Archive for September, 2009

In Fragments: The Geometry of God with Uzma Aslam Khan

Friday, September 25th, 2009

uzmaweb1You’re probably really excited about the Clockroot release of The Geometry of God. You are probably sitting at your computer, checking this blog, waiting for the right moment to inquire about when the book will arrive safely, soundly to your waiting arms.  After all, books are important friends. They are valuable guests at your party.  You want to know if this book is right for you, if it will comfort you or prop your door or make you cry or act as a miniature end-table for your hot tea.   You want to know if Uzma Aslam Khan is going to be your new favorite author, or at least the new favorite author of the week. And in times of recession– in what the stern people on television call “this economic crisis”– you want to make sure you put your money where your heart is.

I was lucky. I got to read the book before you did, dear Clockroot blog readership, and I am pleased with the results.  For days afterwards I thought of the questions I’d ask Uzma.  I wanted the questions to be unbearably smart.  When approaching a book that has three smart narrators, three distinct voices constructing one smart story, it’s hard to ask a smart question.  Still, this must be a sign of a book worth its salt; the questions linger even after the answers become apparent.

Given the current political climate in Pakistan, do you see The Geometry of God playing a role in providing access to outsiders?  Meaning, do you see your novel as taking part in a larger political discussion?

In some ways, perhaps. The retrospect I mentioned above is also our own real, political present. The book is set during the 1980s Afghan War and its long, painful and comical fallout through the 1990s. We’re still living in the fallout, as well as that of an additional war. So it’s as if we’re looking at that debris from this debris, and finding patterns that keep repeating themselves. I wonder if non-Pakistanis will see these patterns, find reason to say, “Oh! I recognize it!” and find as much reason to say, “Oh! That isn’t what I expected at all!” I hope the book will elicit both kinds of responses, even concomitantly.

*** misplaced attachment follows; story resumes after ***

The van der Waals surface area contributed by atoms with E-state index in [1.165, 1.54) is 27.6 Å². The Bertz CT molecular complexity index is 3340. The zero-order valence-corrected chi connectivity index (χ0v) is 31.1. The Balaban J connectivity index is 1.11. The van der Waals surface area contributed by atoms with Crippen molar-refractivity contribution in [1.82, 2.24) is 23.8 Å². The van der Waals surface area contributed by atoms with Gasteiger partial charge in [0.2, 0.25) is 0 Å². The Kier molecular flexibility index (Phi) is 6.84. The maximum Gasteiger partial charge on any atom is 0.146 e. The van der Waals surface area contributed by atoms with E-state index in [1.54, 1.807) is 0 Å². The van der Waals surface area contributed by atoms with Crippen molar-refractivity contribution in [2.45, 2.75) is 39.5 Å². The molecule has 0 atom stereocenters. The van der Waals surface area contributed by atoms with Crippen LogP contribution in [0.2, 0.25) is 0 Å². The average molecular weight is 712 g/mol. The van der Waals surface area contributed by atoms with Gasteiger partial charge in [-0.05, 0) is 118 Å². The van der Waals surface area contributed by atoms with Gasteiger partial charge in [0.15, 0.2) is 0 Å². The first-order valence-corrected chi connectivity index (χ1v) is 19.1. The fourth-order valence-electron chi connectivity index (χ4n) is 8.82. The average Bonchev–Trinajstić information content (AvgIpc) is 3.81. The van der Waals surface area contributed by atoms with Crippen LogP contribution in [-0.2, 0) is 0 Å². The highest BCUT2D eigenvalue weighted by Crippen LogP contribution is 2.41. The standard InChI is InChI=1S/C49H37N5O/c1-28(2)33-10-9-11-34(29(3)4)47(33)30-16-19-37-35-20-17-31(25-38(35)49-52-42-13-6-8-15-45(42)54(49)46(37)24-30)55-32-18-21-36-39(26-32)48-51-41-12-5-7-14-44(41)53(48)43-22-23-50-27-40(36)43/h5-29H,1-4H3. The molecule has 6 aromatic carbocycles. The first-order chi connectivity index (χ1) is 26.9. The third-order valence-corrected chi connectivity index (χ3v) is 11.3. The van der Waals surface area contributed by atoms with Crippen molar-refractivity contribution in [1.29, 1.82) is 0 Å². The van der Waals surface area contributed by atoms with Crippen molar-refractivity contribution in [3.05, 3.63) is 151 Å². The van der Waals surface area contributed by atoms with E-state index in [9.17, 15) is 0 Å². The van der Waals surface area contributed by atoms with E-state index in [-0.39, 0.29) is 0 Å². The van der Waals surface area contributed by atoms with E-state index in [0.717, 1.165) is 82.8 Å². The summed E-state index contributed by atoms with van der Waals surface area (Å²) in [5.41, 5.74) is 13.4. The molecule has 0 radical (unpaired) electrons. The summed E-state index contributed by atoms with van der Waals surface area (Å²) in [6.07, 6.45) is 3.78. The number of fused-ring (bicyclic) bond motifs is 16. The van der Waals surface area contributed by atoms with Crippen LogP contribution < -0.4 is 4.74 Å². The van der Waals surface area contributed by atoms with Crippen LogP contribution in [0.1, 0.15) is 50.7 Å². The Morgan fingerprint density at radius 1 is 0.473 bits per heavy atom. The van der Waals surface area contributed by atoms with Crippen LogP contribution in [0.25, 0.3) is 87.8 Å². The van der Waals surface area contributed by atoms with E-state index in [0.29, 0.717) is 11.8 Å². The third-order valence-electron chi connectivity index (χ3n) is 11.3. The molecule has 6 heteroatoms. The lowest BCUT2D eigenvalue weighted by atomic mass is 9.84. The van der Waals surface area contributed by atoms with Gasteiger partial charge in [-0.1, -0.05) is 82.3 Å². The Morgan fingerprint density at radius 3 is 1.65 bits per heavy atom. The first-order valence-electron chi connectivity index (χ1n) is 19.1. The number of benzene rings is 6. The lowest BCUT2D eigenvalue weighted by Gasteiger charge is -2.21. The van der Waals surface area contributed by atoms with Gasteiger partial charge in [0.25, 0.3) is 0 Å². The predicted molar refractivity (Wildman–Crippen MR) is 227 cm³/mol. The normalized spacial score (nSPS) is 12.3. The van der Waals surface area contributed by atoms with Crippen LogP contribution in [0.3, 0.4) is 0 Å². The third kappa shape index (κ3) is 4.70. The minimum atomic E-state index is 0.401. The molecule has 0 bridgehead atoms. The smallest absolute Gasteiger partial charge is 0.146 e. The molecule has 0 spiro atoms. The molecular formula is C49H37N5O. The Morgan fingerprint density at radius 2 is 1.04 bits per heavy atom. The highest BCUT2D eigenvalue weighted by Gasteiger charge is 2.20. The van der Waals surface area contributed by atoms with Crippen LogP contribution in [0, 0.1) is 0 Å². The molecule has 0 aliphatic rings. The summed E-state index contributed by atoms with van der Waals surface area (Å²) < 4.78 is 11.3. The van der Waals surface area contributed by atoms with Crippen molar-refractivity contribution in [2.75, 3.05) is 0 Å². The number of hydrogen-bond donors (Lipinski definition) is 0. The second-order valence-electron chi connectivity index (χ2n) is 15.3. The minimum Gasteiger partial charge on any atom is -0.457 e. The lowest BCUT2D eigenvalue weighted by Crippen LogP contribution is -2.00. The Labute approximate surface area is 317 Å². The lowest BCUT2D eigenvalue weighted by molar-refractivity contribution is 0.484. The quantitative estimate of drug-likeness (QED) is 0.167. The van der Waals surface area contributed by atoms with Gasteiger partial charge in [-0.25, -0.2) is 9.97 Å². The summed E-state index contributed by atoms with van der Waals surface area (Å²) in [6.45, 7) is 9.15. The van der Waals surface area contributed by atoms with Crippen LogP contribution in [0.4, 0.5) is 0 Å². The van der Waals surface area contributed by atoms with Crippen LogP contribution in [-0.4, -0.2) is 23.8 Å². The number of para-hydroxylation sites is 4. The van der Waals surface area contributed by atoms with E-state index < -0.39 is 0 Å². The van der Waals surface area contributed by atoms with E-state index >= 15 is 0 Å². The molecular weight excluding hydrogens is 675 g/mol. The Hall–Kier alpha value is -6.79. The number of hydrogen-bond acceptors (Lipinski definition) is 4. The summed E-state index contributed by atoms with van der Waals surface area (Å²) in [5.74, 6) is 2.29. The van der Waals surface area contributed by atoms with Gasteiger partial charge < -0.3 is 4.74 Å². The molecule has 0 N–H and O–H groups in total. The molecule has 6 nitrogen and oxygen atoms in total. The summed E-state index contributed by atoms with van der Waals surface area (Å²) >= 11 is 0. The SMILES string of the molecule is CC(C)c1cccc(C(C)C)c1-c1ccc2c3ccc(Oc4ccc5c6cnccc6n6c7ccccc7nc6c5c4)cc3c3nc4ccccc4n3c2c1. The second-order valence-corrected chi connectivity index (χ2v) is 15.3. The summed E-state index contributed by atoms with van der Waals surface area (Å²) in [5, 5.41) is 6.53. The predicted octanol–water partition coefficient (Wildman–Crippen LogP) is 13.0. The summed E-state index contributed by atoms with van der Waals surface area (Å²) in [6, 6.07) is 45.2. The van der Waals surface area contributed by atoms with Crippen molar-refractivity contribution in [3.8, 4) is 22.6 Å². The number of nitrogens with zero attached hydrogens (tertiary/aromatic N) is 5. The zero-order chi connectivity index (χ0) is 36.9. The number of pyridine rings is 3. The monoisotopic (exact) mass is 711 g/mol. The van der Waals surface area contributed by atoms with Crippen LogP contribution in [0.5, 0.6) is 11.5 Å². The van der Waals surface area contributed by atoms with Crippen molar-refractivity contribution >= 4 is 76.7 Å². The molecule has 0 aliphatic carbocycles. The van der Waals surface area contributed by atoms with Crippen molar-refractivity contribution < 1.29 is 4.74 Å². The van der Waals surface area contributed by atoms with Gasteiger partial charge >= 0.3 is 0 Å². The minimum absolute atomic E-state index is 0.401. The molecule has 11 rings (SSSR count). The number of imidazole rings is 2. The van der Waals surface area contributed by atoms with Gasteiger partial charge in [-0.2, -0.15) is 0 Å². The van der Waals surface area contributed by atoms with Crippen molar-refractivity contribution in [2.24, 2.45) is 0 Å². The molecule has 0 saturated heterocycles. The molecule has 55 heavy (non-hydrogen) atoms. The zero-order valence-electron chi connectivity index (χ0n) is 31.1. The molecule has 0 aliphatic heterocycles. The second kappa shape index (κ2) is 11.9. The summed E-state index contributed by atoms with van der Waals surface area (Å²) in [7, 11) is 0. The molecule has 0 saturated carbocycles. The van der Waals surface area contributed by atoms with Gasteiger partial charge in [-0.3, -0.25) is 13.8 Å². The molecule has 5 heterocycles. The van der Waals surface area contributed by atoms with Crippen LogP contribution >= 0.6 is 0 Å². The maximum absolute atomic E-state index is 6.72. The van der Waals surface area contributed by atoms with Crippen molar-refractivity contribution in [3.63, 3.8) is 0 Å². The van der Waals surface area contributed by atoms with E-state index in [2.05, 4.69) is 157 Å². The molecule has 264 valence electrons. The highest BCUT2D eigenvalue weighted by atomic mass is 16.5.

In writing this novel, what necessitated having three narrators? Was this more of an aesthetic choice or a practical choice?

When I started The Geometry of God, I set three mock challenges for myself: the first was to have only one central character, the second was to keep it short, and the third was to keep the structure linear, so there was a clear beginning, middle and an end. I failed on all three counts.

The main characters, Amal, Mehwish and Noman, each have their own distinct voice and their own distinct point of view – but why three? Well, what they taught me is that while many writers, when they sit down to write, ask the question “what happens?” for me, the question that drives the narrative is less “what happens?” and more “who’s looking at what happens, who isn’t, and what are the differences in their ways of seeing?”

I was propelled in part by the mystery of how individual perspective shapes collective perspective, how the same events seen from different eyes are interpreted differently, sometimes even, over time, by the same pair of eyes, because memory has a way of reshaping events. So, there is no one central character in the book. In fact, none of my books has ever had a central character. My books have no leaders. They only have influences.

Could you talk a little about the choice you made to disrupt the chronological narrative towards the latter part of the book?

Ah, so now we come to my third failure. Jokes aside, I really did want to tell a linear tale. I don’t know why, maybe because my last book, Trespassing, was so circular too, and as a reader I find it so neat and pleasing to go from point A to point B to point C. As a writer, I would like to give the same pleasing sensation to my readers, and yet I seem to lead them all over the place. I’ve come to realize that for me to set a book in Pakistan and tell it in straight lines would feel very false.